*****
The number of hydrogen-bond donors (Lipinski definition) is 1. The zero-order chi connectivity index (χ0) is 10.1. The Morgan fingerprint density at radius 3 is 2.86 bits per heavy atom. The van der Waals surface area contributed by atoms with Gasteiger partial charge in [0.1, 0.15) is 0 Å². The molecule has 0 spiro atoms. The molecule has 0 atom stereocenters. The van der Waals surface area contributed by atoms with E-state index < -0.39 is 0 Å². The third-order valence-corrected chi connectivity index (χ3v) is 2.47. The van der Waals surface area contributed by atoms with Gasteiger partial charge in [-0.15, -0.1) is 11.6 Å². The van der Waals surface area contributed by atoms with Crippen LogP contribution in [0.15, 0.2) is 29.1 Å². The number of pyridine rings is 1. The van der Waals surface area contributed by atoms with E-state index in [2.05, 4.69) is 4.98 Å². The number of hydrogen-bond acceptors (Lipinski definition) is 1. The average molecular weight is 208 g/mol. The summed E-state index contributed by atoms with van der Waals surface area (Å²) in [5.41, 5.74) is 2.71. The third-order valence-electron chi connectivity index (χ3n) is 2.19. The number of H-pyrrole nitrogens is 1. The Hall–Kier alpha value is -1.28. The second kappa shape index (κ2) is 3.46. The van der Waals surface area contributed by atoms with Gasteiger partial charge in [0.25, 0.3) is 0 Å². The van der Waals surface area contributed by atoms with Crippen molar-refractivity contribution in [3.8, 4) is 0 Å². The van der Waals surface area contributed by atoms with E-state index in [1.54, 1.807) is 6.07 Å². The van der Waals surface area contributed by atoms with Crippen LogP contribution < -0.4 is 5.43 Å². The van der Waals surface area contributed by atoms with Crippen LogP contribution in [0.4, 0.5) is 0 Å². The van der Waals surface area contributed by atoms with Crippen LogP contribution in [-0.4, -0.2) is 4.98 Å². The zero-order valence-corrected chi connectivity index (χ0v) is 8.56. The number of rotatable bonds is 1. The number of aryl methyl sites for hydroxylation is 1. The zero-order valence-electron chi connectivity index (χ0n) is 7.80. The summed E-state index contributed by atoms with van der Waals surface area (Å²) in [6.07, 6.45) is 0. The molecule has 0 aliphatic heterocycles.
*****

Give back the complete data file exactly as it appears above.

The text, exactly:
The number of hydrogen-bond donors (Lipinski definition) is 1. The zero-order chi connectivity index (χ0) is 10.1. The Morgan fingerprint density at radius 3 is 2.86 bits per heavy atom. The van der Waals surface area contributed by atoms with Gasteiger partial charge in [0.1, 0.15) is 0 Å². The molecule has 0 spiro atoms. The molecule has 0 atom stereocenters. The van der Waals surface area contributed by atoms with E-state index < -0.39 is 0 Å². The third-order valence-corrected chi connectivity index (χ3v) is 2.47. The van der Waals surface area contributed by atoms with Gasteiger partial charge in [-0.15, -0.1) is 11.6 Å². The van der Waals surface area contributed by atoms with Crippen LogP contribution in [0.15, 0.2) is 29.1 Å². The number of pyridine rings is 1. The van der Waals surface area contributed by atoms with E-state index in [2.05, 4.69) is 4.98 Å². The number of hydrogen-bond acceptors (Lipinski definition) is 1. The average molecular weight is 208 g/mol. The summed E-state index contributed by atoms with van der Waals surface area (Å²) in [5.41, 5.74) is 2.71. The third-order valence-electron chi connectivity index (χ3n) is 2.19. The number of H-pyrrole nitrogens is 1. The Hall–Kier alpha value is -1.28. The second kappa shape index (κ2) is 3.46. The van der Waals surface area contributed by atoms with Gasteiger partial charge in [0.25, 0.3) is 0 Å². The van der Waals surface area contributed by atoms with Crippen molar-refractivity contribution in [3.8, 4) is 0 Å². The van der Waals surface area contributed by atoms with E-state index in [1.54, 1.807) is 6.07 Å². The van der Waals surface area contributed by atoms with Crippen LogP contribution < -0.4 is 5.43 Å². The van der Waals surface area contributed by atoms with Crippen LogP contribution in [0.4, 0.5) is 0 Å². The van der Waals surface area contributed by atoms with Crippen LogP contribution in [-0.4, -0.2) is 4.98 Å². The zero-order valence-corrected chi connectivity index (χ0v) is 8.56. The number of rotatable bonds is 1. The number of aryl methyl sites for hydroxylation is 1. The zero-order valence-electron chi connectivity index (χ0n) is 7.80. The summed E-state index contributed by atoms with van der Waals surface area (Å²) in [6.07, 6.45) is 0. The molecule has 0 aliphatic heterocycles.